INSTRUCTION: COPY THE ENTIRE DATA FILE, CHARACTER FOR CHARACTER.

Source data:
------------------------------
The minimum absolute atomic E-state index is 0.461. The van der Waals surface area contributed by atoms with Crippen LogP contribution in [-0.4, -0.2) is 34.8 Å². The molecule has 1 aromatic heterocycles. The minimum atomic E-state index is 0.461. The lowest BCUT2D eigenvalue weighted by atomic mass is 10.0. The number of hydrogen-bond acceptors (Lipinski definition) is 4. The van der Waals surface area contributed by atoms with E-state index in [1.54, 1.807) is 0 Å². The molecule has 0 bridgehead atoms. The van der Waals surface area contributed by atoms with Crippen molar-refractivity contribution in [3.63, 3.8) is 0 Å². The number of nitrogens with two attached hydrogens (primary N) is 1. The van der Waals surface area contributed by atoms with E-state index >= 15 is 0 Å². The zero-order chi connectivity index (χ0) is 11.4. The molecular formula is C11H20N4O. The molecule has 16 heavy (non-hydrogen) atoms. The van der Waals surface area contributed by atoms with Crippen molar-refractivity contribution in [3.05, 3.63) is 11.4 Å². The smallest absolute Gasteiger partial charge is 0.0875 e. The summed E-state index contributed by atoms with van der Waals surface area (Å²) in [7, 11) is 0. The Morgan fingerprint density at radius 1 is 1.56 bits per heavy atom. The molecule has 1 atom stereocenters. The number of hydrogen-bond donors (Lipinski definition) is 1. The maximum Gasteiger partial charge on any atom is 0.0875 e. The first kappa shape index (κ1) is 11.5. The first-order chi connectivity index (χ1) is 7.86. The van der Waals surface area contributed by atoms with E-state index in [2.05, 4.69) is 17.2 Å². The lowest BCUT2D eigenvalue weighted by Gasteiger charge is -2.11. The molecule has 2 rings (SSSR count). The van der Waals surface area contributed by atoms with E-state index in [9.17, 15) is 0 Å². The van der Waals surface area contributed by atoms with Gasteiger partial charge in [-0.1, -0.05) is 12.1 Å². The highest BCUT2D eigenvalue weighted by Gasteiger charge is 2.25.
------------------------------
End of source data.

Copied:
The minimum absolute atomic E-state index is 0.461. The van der Waals surface area contributed by atoms with Crippen LogP contribution in [-0.4, -0.2) is 34.8 Å². The molecule has 1 aromatic heterocycles. The minimum atomic E-state index is 0.461. The lowest BCUT2D eigenvalue weighted by atomic mass is 10.0. The number of hydrogen-bond acceptors (Lipinski definition) is 4. The van der Waals surface area contributed by atoms with E-state index in [1.54, 1.807) is 0 Å². The molecule has 0 bridgehead atoms. The van der Waals surface area contributed by atoms with Crippen molar-refractivity contribution in [3.63, 3.8) is 0 Å². The number of nitrogens with two attached hydrogens (primary N) is 1. The van der Waals surface area contributed by atoms with E-state index >= 15 is 0 Å². The zero-order chi connectivity index (χ0) is 11.4. The molecular formula is C11H20N4O. The molecule has 16 heavy (non-hydrogen) atoms. The van der Waals surface area contributed by atoms with Crippen molar-refractivity contribution in [3.05, 3.63) is 11.4 Å². The smallest absolute Gasteiger partial charge is 0.0875 e. The summed E-state index contributed by atoms with van der Waals surface area (Å²) in [7, 11) is 0. The Morgan fingerprint density at radius 1 is 1.56 bits per heavy atom. The molecule has 1 atom stereocenters. The number of hydrogen-bond donors (Lipinski definition) is 1. The maximum Gasteiger partial charge on any atom is 0.0875 e. The first kappa shape index (κ1) is 11.5. The first-order chi connectivity index (χ1) is 7.86. The van der Waals surface area contributed by atoms with E-state index in [2.05, 4.69) is 17.2 Å². The lowest BCUT2D eigenvalue weighted by Gasteiger charge is -2.11. The molecule has 2 rings (SSSR count). The van der Waals surface area contributed by atoms with E-state index in [9.17, 15) is 0 Å². The van der Waals surface area contributed by atoms with Gasteiger partial charge in [-0.1, -0.05) is 12.1 Å². The highest BCUT2D eigenvalue weighted by Gasteiger charge is 2.25.